Look out, New York. Lance is ready to run.
Lance Armstrong told The Associated Press on Wednesday that he plans to compete in the New York City Marathon on Nov. 5.
"We were looking at the Chicago Marathon, but a conflict arose with the date, and New York seems to fit our schedule better," Armstrong said in a telephone interview. "I've been training some, but I wouldn't call it serious. It's just something to fill a void in my life after I quit competing as a professional cyclist."
Armstrong, who is preparing for his first marathon, retired from cycling after winning an unprecedented seventh straight Tour de France last year.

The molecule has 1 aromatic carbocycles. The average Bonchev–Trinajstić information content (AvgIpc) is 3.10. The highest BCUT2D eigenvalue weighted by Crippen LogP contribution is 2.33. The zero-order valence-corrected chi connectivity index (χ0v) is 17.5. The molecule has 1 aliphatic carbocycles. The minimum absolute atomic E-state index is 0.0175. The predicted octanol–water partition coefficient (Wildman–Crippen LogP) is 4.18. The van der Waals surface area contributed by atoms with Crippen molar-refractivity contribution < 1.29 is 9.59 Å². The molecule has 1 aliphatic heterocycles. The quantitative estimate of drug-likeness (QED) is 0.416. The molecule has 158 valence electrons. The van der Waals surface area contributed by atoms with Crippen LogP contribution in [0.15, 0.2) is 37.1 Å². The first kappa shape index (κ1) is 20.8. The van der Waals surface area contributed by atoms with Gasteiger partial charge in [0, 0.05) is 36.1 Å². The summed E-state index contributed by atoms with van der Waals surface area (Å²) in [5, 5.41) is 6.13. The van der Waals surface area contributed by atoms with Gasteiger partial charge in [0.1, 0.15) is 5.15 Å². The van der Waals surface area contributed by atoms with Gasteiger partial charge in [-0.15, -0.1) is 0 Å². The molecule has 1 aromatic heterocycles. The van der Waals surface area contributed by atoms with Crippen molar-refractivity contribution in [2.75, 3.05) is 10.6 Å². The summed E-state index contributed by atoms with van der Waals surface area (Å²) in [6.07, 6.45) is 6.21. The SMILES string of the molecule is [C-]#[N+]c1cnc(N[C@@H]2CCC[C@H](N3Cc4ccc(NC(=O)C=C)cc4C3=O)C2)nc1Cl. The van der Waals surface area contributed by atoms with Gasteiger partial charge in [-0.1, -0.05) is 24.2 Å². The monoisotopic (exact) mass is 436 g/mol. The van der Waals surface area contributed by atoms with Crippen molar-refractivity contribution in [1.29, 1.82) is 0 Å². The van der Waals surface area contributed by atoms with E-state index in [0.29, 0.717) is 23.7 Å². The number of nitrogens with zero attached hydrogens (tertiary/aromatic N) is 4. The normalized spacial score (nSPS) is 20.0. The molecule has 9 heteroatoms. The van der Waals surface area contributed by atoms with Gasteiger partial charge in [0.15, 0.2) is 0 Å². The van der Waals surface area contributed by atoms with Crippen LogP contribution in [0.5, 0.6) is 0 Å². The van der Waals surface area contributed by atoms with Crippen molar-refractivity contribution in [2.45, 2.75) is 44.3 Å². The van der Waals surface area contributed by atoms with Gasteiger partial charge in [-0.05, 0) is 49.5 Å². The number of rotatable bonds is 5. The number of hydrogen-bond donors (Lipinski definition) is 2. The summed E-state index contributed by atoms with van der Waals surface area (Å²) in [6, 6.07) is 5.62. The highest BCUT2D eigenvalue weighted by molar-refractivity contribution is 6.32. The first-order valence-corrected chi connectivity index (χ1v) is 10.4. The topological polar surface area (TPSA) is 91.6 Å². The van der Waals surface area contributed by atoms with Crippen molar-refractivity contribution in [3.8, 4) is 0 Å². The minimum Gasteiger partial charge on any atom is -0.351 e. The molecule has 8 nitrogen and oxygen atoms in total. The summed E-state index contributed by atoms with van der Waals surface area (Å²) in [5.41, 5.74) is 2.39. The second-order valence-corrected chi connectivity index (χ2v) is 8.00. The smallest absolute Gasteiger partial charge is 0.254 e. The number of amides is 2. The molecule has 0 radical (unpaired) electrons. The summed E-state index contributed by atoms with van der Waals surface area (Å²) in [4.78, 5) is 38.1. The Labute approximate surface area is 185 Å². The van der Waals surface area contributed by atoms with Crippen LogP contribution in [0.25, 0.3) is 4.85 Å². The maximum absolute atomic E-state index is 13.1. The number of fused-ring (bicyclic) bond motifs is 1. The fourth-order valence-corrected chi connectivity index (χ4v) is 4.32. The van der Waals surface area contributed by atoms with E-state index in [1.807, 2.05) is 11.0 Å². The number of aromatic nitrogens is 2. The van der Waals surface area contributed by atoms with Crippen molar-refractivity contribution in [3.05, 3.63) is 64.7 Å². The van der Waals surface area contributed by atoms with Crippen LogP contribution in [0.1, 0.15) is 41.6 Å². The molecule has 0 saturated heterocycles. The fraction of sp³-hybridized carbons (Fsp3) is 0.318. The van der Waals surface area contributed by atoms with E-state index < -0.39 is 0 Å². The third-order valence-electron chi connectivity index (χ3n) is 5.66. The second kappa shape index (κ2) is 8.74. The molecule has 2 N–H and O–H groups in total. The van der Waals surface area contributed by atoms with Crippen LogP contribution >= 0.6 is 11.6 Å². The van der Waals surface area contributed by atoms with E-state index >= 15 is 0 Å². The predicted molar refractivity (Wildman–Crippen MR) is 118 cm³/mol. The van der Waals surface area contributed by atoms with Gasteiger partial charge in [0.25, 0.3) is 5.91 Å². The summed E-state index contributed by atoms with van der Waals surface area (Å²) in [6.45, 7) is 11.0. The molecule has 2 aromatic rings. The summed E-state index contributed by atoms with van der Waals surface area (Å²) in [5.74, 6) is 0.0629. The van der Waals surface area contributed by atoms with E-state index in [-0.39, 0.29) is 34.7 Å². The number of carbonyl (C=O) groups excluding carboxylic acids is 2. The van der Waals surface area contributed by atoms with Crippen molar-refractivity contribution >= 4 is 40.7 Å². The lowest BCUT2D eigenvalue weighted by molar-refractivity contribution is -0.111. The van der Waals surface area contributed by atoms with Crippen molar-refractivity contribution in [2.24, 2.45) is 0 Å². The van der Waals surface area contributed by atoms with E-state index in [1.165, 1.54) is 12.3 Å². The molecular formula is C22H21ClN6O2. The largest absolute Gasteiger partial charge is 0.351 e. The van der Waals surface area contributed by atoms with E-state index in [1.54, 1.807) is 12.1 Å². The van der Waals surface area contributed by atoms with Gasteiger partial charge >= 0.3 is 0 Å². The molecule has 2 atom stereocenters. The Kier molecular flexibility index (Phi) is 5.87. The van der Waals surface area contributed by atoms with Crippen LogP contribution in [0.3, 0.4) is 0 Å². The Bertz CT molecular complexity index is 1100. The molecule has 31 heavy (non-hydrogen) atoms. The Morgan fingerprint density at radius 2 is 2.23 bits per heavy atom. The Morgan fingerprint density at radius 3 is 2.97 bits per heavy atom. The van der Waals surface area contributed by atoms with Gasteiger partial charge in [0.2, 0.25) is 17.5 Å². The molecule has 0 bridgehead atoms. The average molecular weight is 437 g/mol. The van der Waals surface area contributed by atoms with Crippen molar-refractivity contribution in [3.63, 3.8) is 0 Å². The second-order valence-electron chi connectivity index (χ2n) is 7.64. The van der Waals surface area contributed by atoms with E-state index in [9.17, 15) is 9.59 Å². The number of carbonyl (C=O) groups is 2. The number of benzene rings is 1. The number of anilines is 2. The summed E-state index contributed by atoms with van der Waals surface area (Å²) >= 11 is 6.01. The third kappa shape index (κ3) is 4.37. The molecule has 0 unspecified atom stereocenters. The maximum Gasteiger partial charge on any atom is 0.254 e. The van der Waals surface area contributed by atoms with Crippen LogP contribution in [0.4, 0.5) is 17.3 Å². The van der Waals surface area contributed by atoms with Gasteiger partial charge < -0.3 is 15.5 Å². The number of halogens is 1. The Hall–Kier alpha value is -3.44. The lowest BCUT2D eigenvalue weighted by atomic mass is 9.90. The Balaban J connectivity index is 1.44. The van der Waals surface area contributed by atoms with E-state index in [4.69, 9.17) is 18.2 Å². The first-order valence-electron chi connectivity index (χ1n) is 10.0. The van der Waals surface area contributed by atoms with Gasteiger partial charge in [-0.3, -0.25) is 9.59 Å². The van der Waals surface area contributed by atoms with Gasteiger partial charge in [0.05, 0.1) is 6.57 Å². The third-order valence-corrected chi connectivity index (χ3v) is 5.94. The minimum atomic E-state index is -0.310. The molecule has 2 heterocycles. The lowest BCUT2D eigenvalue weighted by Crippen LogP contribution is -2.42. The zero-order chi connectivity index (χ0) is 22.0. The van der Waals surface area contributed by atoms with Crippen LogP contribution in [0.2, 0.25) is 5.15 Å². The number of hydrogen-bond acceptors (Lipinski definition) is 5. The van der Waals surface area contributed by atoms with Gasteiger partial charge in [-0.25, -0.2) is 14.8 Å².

Armstrong's decision to run in the marathon surprised many people -- including race officials.
Race director Mary Wittenberg had no idea until she heard the reports in London, where she is going to attend the London Marathon on Sunday.
"Lance is a born winner and has a Midas touch," Wittenberg said Thursday. "I can guarantee this year's marathon will have a shine to it like never before with Lance in our ranks. We welcome Lance with open arms and thank him for the lift we are sure to see in an already healthy sport of marathoning and in our efforts to get people moving toward healthier and fitter lives."
Armstrong's ex-wife, Kristin, ran the NYC Marathon in 2004, finishing in 3 hours, 45 minutes, 53 seconds.
Before committing to become a full-time cyclist, Armstrong competed in triathlons as a teen. He indicated he has no plans to run marathons or enter triathlons professionally, at least not at this time.